An earthquake is the sudden release of stored energy. Most earthquakes occur along a fracture within the earth, called a fault. The shaking caused by this sudden shift is often very small, but occasionally large earthquakes produce very strong ground shaking. It is this strong shaking and its consequences – ground failure, landslides, liquefaction – that damages buildings and structures and upsets the regional economy.
Washington, especially the Puget Sound basin, has a history of frequent earthquakes. More than 1,000 earthquakes occur in the state each year. A dozen or more are strong enough that people feel ground shaking. Occasionally, earthquakes cause damage. The state experienced at least 20 damaging events in the last 125 years.
The Nisqually earthquake on February 28, 2001, was a deep, magnitude 6.8 earthquake 10 miles northeast of Olympia. One person died of a heart attack, hundreds were injured, and various estimates place damage at between $500 million and $4 billion. Exact figures are not available, as insurance claims information is not available.
The earthquake threat in Washington is not uniform.
On July 2, 1999, there was a 5.8 earthquake centered in the Satsop area of Grays Harbor County -- although the earthquake was felt a few counties over, most other areas didn't see damage. In Grays Harbor, the damage was estimated at $8.1 million, including repairing and retrofitting its historic courthouse in Montesano.
While most earthquakes occur in Western Washington, some damaging events, such as the 1872 magnitude 6.8 (est.) quake, do occur east of the Cascades. Geologic evidence documents prehistoric magnitude 8 to 9.5 earthquakes along the outer coast, and events of magnitude 7 or greater along shallow crustal faults in the urban areas of Puget Sound.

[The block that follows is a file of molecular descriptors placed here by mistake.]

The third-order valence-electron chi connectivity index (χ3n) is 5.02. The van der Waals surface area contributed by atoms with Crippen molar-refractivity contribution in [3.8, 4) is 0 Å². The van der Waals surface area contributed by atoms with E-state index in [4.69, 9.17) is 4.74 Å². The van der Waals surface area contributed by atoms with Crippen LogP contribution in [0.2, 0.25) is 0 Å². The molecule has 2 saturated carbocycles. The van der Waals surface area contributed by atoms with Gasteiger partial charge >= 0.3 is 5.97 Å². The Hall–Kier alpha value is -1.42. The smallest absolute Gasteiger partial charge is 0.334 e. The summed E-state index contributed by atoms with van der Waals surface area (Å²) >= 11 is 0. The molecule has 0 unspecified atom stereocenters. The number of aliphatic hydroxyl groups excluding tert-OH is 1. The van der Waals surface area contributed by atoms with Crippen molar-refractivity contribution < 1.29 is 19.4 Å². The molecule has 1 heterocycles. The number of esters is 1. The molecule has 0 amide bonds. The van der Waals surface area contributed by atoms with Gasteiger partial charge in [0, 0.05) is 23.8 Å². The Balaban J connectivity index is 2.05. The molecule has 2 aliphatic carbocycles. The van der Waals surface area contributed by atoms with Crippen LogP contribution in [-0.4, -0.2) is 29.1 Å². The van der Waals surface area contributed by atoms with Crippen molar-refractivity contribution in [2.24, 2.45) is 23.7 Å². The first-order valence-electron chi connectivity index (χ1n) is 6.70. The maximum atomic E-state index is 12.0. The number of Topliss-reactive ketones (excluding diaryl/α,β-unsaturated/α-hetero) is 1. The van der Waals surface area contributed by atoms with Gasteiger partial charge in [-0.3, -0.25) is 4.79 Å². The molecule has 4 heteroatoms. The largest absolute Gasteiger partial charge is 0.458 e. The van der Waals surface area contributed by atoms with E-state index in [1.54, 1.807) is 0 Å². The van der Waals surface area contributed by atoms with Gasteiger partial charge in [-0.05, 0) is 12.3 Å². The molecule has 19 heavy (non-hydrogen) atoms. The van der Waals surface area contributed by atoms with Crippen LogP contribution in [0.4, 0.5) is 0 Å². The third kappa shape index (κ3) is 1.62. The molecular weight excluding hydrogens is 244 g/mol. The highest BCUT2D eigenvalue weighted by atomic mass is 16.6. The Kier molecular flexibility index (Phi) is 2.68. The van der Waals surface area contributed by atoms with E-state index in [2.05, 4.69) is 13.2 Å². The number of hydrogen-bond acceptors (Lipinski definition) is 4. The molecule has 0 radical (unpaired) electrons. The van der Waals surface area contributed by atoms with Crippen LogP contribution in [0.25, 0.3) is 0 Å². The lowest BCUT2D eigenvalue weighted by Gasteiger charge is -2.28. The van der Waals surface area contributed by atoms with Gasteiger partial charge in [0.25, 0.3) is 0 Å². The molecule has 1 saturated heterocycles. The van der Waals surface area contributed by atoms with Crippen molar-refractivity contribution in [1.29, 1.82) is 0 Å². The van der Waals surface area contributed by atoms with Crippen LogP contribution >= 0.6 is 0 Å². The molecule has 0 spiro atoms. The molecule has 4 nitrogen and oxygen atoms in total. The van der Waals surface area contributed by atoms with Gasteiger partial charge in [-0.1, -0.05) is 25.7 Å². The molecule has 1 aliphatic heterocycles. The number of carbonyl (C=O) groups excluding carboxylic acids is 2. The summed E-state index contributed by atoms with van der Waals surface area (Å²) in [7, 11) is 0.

The Cascadia subduction zone, the fault boundary between the North America plate and the Juan de Fuca plate, lies offshore from northern California to southern British Columbia. The two plates are converging at a rate of about 2 inches per year. In addition, the northward-moving Pacific plate is pushing the Juan de Fuca plate north, causing complex seismic strain to accumulate. The abrupt release of this slowly accumulated strain causes earthquakes.
Seismic Safety in Washington
The Geology Division of the Washington State Department of Natural Resources (DNR) conducts geologic hazards mapping across the state and works to identify our earthquake threats. In addition, the United States Geological Survey works closely with DNR to provide the most accurate, credible, and up-to-date scientific earthquake information to the public and emergency management community. Their work forms the basis for the implementation of seismic provisions and standards in building codes and other infrastructure protection standards. For additional information about the earthquake hazards in Washington, see the links below:
- Earthquakes in Washington (DNR)
- Geological Mapping of Washington (DNR)
- Washington Earthquake Information (USGS)
- Earthquake Hazards Program (USGS)
- Seismology and Tectonics (UW)
- Slides from Catastrophic Disaster Planning Workshop (PDF)
- Earthquake and Tsunami School Resource Guide (PDF)
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- For Kids:
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